Roe v. Baggett Trans. Co., 326 F.2d 298 (5th Cir., 1963), illustrates the type of situation in which prejudgment interest is not allowed. The question there was whether the owner-lessor (Roe) of motor trucks was entitled to prejudgment interest from the lesseemotor carrier (Baggett) on amounts due under equipment leases providing for payment to Roe of a certain percentage of revenue from shipments of government property. A special master had previously been appointed to supervise an accounting, and the dispute on appeal concerned only the matter of prejudgment interest on the amount determined due. Judge Gewin succinctly summarized the applicable law. "The Alabama decisions . . . clearly hold that prejudgment interest runs only on such sums as are certain or are capable of being made certain." Id. at 301. Applying these principles the court held that Roe was not entitled to prejudgment interest. The following statement explains the rationale for the court's decision and is particularly instructive to the case at bar:


"The history of this litigation, extending over a period of 10 years, involving an accounting, two proceedings in the trial court wherein hearings were held before a Special Master, two appeals to this Court, the exhibits, disputes as to tariff rates, conferences between counsel and the Special Master, and finally compromise, clearly demonstrate the uncertainty involved, and point to the conclusion that the sums claimed to be due were uncertain."


Id. at 301-302. See Norris v. Wynne, 247 Ala. 100, 22 So.2d 730 (1945). The present case does not fit the pattern established in the Alabama cases awarding prejudgment interest on unliquidated damages. Because of the parallels between Roe v. Baggett Trans. Co., supra, and the instant case, the district court's decision allowing prejudgment interest to American must be reversed.


The district court's decision is therefore affirmed in part and reversed in part, and vacated and remanded in part for proceedings not inconsistent with this opinion.


In addition to the appendix submitted by the parties, we have examined the transcript of testimony at the trial, the depositions available to the court, and the exhibits introduced there


Belcher's position also assumes that the court disregarded all other evidence including the computer printout and based its calculation solely on the total $80,000 claimed by American. Again this assumption attributes too much significance to the fact that the court's final award of $58,300 is the total amount claimed minus the charge for the inventory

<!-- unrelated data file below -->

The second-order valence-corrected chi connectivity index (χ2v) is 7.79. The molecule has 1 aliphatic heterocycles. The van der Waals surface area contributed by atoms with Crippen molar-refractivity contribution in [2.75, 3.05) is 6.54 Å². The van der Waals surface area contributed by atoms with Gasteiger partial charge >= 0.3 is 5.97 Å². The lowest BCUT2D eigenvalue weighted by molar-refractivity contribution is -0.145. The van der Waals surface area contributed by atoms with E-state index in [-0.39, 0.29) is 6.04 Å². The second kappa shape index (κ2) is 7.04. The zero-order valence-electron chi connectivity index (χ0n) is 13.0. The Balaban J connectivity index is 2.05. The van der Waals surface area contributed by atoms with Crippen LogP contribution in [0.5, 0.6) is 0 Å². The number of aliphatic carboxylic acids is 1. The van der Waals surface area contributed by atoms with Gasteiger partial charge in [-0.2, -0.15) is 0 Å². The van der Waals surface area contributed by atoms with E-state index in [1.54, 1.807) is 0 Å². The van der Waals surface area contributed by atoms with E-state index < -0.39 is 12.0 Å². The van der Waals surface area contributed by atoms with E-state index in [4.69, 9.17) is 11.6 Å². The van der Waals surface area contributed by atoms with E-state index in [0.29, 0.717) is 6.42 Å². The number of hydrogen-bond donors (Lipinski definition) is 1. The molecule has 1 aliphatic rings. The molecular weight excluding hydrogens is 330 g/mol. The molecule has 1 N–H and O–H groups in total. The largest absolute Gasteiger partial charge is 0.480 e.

In Andrews v. Frierson, 144 Ala. 470, 39 So. 512 (1905), the Alabama Supreme Court was faced with a situation similar to that involved in this appeal. The question was the value of services rendered by an auctioneer; the case had been referred to a register but his decision was modified by the trial court. The supreme court reversed and reinstated the register's decision, using language particularly appropriate to the situation in the case at bar. The court stated:

"We have carefully read and re-read all the legal evidence that was submitted to the register, and without going into further details of it, we think it hardly probable that any two minds would ever draw the same conclusion from it. As the result of our examination of the evidence we feel no full conviction that the register's conclusion as to the value of the services is wrong. His conclusion is not unreasonable, . . . ." Id. at 514.


This action should not alter counsel's assertion on oral argument that this case brings to an end the extended proceedings associated with the controversy between the majority and minority interests of the Belcher Lumber Company


See, e. g., Fuller v. Fair, 202 Ala. 430, 80 So. 814 (1919); Sharpe v. Barney, 114 Ala. 361, 21 So. 490 (1897); see generally Mobile & O. R. R. v. Williams, 121 So. 722 (1929)